Actress Rose McGowan participated in a campaign event for Republican gubernatorial candidate Larry Elder over the weekend in which she made claims about Jennifer Siebel Newsom calling her on behalf of Harvey Weinstein's lawyer.

McGowan announced earlier this year that she had moved permanently to Mexico, saying that she knew it was "going to get really bad in America" and decided to leave after her lease was up in New York. But now the former Charmed star is participating in California politics and expressing her disdain for the Democratic Party as well as the Newsoms specifically, making claims that the Newsoms say are lies.

In a Sunday Twitter thread titled "The Newsom Weinstein Connection," McGowan says that Jennifer Siebel Newsom called her on the phone in December 2017, a few months before the New York Times published its bombshell piece about all the assault accusations against Weinstein. McGowan reprinted an email she claims Siebel Newsom sent to a group of Weinstein victims, discussing her distant connection to David Boies, the high-powered attorney who represented Al Gore in Bush v. Gore,  and also has represented Theranos and sat on its board of directors. Boies's firm allegedly directed the corporate intelligence firm Black Cube to spy on Weinstein victims in an effort to suppress the story the Times was working on.

McGowan claims that Siebel Newsom called her and said, "David Boies wants to know what it would take to make you happy."

At Sunday's campaign event, Elder took to the podium and called McGowan's claim "a bombshell."

In response, a spokesperson for Siebel Newsom called the claim "a complete fabrication."

"It's disappointing but not surprising to see political opponents launch these false attacks just days before the election," the spokesperson said in a statement. "Their limited correspondence has been strictly as fellow survivors of sexual assault and in Jennifer's former capacity leading the Representation Project, an organization that fights limiting gender stereotypes and norms."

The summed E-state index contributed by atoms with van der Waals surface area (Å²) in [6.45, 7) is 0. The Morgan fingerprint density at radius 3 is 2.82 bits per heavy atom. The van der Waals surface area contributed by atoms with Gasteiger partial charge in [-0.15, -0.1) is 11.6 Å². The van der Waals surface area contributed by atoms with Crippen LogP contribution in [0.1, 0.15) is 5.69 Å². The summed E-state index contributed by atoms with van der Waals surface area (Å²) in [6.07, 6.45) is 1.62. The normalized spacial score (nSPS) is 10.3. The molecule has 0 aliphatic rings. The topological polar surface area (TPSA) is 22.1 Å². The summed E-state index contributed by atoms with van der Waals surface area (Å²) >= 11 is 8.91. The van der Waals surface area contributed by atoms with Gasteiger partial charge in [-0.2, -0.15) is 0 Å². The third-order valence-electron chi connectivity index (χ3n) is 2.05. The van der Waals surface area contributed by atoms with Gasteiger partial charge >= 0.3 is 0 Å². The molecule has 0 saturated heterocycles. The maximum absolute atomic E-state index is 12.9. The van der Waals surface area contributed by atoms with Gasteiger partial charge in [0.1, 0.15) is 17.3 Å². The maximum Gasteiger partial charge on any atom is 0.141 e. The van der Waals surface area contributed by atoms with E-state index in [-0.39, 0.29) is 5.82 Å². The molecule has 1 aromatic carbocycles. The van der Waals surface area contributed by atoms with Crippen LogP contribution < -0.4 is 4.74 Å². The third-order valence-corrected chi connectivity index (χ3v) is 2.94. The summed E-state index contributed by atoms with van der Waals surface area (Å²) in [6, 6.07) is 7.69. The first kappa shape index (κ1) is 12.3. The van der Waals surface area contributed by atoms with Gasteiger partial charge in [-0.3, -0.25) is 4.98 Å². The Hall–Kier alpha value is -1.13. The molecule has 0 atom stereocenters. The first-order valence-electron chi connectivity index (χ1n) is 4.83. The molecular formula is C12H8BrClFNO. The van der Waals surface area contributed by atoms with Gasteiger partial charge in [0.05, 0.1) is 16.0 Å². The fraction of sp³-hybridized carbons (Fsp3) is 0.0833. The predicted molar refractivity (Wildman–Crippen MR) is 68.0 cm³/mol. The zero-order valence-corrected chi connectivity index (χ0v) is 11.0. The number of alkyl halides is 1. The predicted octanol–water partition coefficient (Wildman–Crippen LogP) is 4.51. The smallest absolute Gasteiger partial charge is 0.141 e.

Gavin Newsom commented Sunday calling the McGowan claim a "last-minute classic hit piece" on behalf of Elder and his supporters, and he told the Associated Press it "just shows you how low things go in campaigns these days."

Given's Elder's stance on abortion (he's against it), and the abuse allegations made against Elder by a former fiancee, detailed in a police report, it's a truly bizarre twist for this already strange election to have McGowan now endorsing him and saying he's a "better candidate and a better man" than Newsom. Also, if McGowan is now a permanent resident of Mexico, what does she care about the California governor's race? Is she even registered to vote here given her recent residency in New York?

We know that McGowan despises the Democratic Party — she made comments earlier this year about how Democrats are "a cult" like the one she grew up in — but supporting a man who has dismissed the notion of systemic racism and wants to do away with the minimum wage, as well as abortion rights and vaccine mandates, is kind of next level.

Also, McGowan defended Elder and slammed the Black Lives Matter movement in the process, saying, "They want to hear that the more we micro-label each other, the better we'll be. The reality is, today, I challenge this state, I challenge these voters, I challenge the media, to back up. Be human first, vote for humanity."

This "October surprise" for the recall does not seem likely to change too many votes this late in the game, but how odd!

A recent UC Berkeley Institute of Governmental Studies poll, cosponsored by the Los Angeles Times, finds that 60% of likely voters say they are voting against the recall.

Photo by Spencer Platt/Getty Images